What Are the Requirements for Becoming a Wedding Officiant?
Would you like to help couples in love celebrate their marriage? Have you ever thought it would be wonderful to set two happy people on the path to wedded life? You may want to consider becoming a wedding officiant. Read on to learn more about who can become a wedding officiant and how. Schools offering Public Administration degrees can also be found in these popular choices.
General Requirements for Becoming a Wedding Officiant
Every state has different laws outlining who can be a wedding officiant. In most cases, you need to be an ordained or invested member of a religious group where you already perform weddings or you need to be a public official, such as a judge. A state license may be required.
Some states require wedding officiants to be residents, while other states, like Connecticut, allow non-resident wedding officiants to perform weddings as long as they are actively involved in a ministry or are legally able to perform marriage ceremonies in another state. Your local town, city or county clerk's office typically has all the information you need to learn whether only religious clergy and public officials can officiate weddings or if there is an alternative path to the role.
Ordained members of the clergy who are actively involved in a congregation are typically able to perform wedding ceremonies, but becoming a clergy member can take years of study. Priests, ministers and other religious leaders may hold a bachelor's degree, but they may obtain a Master of Divinity (M.Div.) degree or similar degree as well.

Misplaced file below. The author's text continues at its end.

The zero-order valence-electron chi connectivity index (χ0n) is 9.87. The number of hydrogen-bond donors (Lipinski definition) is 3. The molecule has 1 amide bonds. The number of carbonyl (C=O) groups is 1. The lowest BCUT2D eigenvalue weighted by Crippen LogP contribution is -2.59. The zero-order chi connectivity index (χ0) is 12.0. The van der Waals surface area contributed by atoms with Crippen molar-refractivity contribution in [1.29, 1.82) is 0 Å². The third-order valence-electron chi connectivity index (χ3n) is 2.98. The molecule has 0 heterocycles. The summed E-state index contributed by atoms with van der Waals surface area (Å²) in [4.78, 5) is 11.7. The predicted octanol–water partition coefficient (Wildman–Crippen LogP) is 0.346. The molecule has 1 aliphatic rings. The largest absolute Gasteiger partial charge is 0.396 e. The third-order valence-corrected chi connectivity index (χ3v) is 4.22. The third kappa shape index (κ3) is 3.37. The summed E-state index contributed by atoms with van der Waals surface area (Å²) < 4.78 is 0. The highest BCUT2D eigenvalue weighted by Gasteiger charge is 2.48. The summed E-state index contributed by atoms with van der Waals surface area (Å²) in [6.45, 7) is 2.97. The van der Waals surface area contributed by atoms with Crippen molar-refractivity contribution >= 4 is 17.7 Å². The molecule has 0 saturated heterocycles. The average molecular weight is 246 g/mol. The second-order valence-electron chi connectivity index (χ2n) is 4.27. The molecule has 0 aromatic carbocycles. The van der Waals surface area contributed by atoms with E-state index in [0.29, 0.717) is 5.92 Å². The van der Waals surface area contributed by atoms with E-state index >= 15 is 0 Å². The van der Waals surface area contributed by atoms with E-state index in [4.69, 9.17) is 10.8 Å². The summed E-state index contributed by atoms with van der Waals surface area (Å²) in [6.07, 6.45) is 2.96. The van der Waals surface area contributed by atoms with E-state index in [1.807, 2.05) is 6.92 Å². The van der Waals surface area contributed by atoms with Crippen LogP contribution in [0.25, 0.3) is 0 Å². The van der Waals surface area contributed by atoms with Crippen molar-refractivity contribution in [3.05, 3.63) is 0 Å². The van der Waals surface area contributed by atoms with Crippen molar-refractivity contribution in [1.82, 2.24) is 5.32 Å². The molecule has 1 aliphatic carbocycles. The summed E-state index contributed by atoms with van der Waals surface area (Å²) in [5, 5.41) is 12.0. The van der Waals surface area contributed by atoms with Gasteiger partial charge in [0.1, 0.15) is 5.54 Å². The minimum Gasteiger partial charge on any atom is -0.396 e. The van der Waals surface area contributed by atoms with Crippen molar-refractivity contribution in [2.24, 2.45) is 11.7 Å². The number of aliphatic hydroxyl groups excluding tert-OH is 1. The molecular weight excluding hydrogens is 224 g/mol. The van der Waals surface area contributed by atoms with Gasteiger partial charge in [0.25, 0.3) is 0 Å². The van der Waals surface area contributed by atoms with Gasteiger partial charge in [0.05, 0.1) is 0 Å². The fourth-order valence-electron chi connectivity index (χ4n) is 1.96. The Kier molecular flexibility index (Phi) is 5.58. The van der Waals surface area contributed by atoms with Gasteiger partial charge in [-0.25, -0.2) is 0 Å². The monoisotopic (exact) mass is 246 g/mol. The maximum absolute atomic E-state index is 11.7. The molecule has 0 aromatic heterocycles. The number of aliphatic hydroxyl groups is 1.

States such as Ohio require clergy members of any religious society or congregation to provide proof of ordination and obtain a state license before they are qualified to officiate at weddings. In Maine, an ordained minister or person licensed to preach may perform ceremonies. Any rabbi, priest, minister or other ordained or invested member of a religious group may perform ceremonies in California.
There are some organizations that offer online ordination, sometimes for a fee. These are generally nondenominational faiths, and this kind of ordination doesn't guarantee the ability to perform weddings. You must check the laws of your state to determine if online ordination would be considered valid for the purposes of serving as a wedding officiant.
If you have no plans to become a clergy member, you may be able to still become a wedding officiant, depending on your state laws. In the state of New York, the board of a town or village or the common council of a city may appoint a marriage officer to officiate weddings. California permits captains of the Salvation Army to perform wedding ceremonies. In Maine, lawyers and notaries public are legal wedding officiants as long as they are state residents.
Many states also allow government officials such as mayors, judges and justices of the peace to solemnize marriage ceremonies. Maryland circuit court clerks or designated deputy circuit court clerks can officiate at wedding ceremonies. City clerks in cities of more than one million residents are permitted to perform marriage ceremonies in New York.
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